Get to know our Youth Ambassadors: Maisie Palmer
Maisie is an avid reader, writer and performer who loves all things to do with English and History. In her spare time she enjoys dancing, choreographing, doing the New York Times wordle and mini crossword and overspending on books. She is looking forward to studying a Bachelor of Advanced Humanities at UQ in 2023.
If you’re a writer, what kind of writing do you do? Are you working on anything right now?
I’m not a particularly passionate creative writer, so I don’t have any major writing projects in the works at the moment. I am definitely more interested in the analytical side of writing; I love a good analytical essay or book review!
What are your reading goals for 2023?
I honestly have not really thought much about my reading goals for 2023, but if I had to name one, it would be to try and keep up with leisure reading outside of university reading. Going into a literature degree this year, I’m sure I’ll have a lot of fascinating, but extremely dense, classics on my plate, so I also want to make time for some light-hearted romance or fantasy as well.
What is your favourite genre and why?
Not to be basic, but I always find myself gravitating towards the fiction section in any bookshop. Yes, it’s a massive genre, but, honestly, half the time I don’t even know what I feel like reading myself, so I love sifting through all the general fiction and seeing what catches my eye. Being a bit more specific, I would also say that I’m a big fan of literary fiction as I love more character driven books and social commentary, as well as historical fiction because I enjoy the intersection between history and literature.
What book or author do you always recommend?
An author that I always recommend is Taylor Jenkins Reid. Her writing style is very accessible, making it perfect for all types of readers, but is still highly engaging and can easily be devoured in a few hours, perfect for getting out of a reading slump. And yet, the worlds she creates are still intricate, interconnected and complex and her characters feel real and imperfect, making her books not only relatively easy reads, but also books of great substance, with characters and themes that stick with you long after you finish reading.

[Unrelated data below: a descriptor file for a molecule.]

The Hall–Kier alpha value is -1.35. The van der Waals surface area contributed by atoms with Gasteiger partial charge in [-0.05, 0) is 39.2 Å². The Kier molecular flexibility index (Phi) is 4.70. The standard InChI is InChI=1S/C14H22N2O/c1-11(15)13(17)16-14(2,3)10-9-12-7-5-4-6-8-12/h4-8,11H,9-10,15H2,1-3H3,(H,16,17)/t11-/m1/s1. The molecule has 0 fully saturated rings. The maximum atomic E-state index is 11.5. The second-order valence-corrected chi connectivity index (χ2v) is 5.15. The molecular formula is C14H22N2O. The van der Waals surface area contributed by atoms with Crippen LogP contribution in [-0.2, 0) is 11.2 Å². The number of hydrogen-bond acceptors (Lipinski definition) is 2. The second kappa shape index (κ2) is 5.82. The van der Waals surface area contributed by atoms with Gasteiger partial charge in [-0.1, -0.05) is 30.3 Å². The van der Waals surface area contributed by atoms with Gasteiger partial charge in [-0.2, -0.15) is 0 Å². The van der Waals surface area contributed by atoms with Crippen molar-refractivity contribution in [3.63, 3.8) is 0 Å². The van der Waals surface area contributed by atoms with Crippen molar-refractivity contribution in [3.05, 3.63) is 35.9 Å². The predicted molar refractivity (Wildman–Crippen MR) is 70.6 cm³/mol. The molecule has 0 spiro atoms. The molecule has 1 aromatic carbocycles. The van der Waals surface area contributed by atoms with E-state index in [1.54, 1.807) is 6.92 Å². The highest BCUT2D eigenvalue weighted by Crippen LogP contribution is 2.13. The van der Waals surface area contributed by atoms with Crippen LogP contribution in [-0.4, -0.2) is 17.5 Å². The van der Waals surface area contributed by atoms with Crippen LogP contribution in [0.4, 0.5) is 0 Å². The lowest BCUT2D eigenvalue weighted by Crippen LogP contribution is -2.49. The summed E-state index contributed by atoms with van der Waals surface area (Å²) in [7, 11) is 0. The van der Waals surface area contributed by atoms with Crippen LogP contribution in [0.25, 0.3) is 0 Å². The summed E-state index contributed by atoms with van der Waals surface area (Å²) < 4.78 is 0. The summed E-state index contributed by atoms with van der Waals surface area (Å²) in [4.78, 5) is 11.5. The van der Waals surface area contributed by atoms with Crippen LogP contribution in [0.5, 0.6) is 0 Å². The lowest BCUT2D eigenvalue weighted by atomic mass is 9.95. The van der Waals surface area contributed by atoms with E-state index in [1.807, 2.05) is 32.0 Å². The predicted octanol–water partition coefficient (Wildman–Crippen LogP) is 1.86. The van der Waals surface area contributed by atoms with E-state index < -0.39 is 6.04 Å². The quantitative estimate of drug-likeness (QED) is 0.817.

Do you have a book you always find yourself coming back to?
Personally, I rarely find the time to re-read my favourite books simply because my TBR is endlessly growing with new and exciting works. However, there are a few books that my thoughts are often coming back to. In particular, Such a Fun Age by Kiley Reid and Piranesi by Susanna Clarke.
The former had such interesting but subtle commentary on race and privilege, and with so much content on these topics constantly circulating in the media, I’m often reminded of this book as one that tackled these issues in a nuanced way and had me really thinking when I finished it. In terms of the latter, I find myself thinking of it often, not because it relates to anything particularly in the real world, but just because it was nothing like I had read before; sometimes I just think, “wow that was a really cool and well executed concept for a book!” So, both of these books I would wholeheartedly recommend!
Any upcoming releases you can’t wait to get your hands on?
One upcoming release that I have my eye on is Old Babes in the Wood by Margret Atwood. I recently read her Penelopiad and thought her writing style was wonderful. I also love the short story genre, so this new collection of stories entailing everything from “beloved cats” to “George Orwell” to “an alien tasked with retelling human fairy tales” sounds incredibly fascinating and right up my alley.
Where is your favourite place to read?
My favourite place to read is definitely in my bed, at night, lit by my bedside lamp. I certainly do read elsewhere – on the couch, at the library, on public transport —and during the day, but that’s often when I’m cramming to finish some reading that needs to get done, whereas all my favourite memories of reading have been at night.
I also do love reading at the beach and find I get so much more reading done on relaxing, beach holidays!
Do you prefer paperback, hardcover or ebook?
I’m with fellow Youth Ambassador Kieran on this one—definitely paperbacks! Hardcovers, yes, look nice, but, in my opinion, they are just way to heavy and rigid for a comfortable reading experience and are not worth the extra expense. I do own a few collectors’ edition hardbacks which I love, but I rarely actually read these, they mainly just sit and look pretty! I definitely prefer physical copies of books (I think my bank account disagrees though!) so ebooks also aren’t my top pick. Often, I read as a way to get off a screen for a bit, so ebooks would defeat the point of this. Paperbacks are light and more flexible for everyday reading and also grant you the satisfaction of holding an actual book and turning actual pages, making them by far my preferred form of reading!